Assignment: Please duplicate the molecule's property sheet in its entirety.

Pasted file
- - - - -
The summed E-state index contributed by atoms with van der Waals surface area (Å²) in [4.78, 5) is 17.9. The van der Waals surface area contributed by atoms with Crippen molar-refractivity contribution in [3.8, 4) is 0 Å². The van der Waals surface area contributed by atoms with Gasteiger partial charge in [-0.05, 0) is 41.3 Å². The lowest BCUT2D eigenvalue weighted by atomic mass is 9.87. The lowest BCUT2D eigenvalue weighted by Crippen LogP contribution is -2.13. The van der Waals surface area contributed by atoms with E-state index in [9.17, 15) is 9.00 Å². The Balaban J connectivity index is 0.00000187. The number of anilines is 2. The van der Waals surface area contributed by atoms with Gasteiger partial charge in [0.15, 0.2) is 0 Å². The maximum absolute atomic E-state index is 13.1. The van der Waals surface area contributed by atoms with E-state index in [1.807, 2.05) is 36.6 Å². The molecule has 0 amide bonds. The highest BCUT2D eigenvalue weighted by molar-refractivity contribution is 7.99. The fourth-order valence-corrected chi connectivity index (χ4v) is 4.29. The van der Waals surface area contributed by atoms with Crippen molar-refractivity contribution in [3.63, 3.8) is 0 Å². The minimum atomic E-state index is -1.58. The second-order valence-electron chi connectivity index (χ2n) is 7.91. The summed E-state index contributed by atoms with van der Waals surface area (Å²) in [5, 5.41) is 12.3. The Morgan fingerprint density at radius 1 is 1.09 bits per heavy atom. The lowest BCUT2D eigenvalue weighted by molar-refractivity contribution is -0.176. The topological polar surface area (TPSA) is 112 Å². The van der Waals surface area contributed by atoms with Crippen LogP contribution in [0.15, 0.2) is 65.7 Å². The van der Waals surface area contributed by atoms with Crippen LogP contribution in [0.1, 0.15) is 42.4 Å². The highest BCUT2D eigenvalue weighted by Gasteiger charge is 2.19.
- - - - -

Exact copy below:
The summed E-state index contributed by atoms with van der Waals surface area (Å²) in [4.78, 5) is 17.9. The van der Waals surface area contributed by atoms with Crippen molar-refractivity contribution in [3.8, 4) is 0 Å². The van der Waals surface area contributed by atoms with Gasteiger partial charge in [-0.05, 0) is 41.3 Å². The lowest BCUT2D eigenvalue weighted by atomic mass is 9.87. The lowest BCUT2D eigenvalue weighted by Crippen LogP contribution is -2.13. The van der Waals surface area contributed by atoms with E-state index in [9.17, 15) is 9.00 Å². The Balaban J connectivity index is 0.00000187. The number of anilines is 2. The van der Waals surface area contributed by atoms with Gasteiger partial charge in [0.15, 0.2) is 0 Å². The maximum absolute atomic E-state index is 13.1. The van der Waals surface area contributed by atoms with E-state index in [1.807, 2.05) is 36.6 Å². The molecule has 0 amide bonds. The highest BCUT2D eigenvalue weighted by molar-refractivity contribution is 7.99. The fourth-order valence-corrected chi connectivity index (χ4v) is 4.29. The van der Waals surface area contributed by atoms with Crippen molar-refractivity contribution in [3.63, 3.8) is 0 Å². The minimum atomic E-state index is -1.58. The second-order valence-electron chi connectivity index (χ2n) is 7.91. The summed E-state index contributed by atoms with van der Waals surface area (Å²) in [5, 5.41) is 12.3. The Morgan fingerprint density at radius 1 is 1.09 bits per heavy atom. The lowest BCUT2D eigenvalue weighted by molar-refractivity contribution is -0.176. The topological polar surface area (TPSA) is 112 Å². The van der Waals surface area contributed by atoms with Crippen LogP contribution in [0.15, 0.2) is 65.7 Å². The van der Waals surface area contributed by atoms with Crippen LogP contribution in [0.1, 0.15) is 42.4 Å². The highest BCUT2D eigenvalue weighted by Gasteiger charge is 2.19.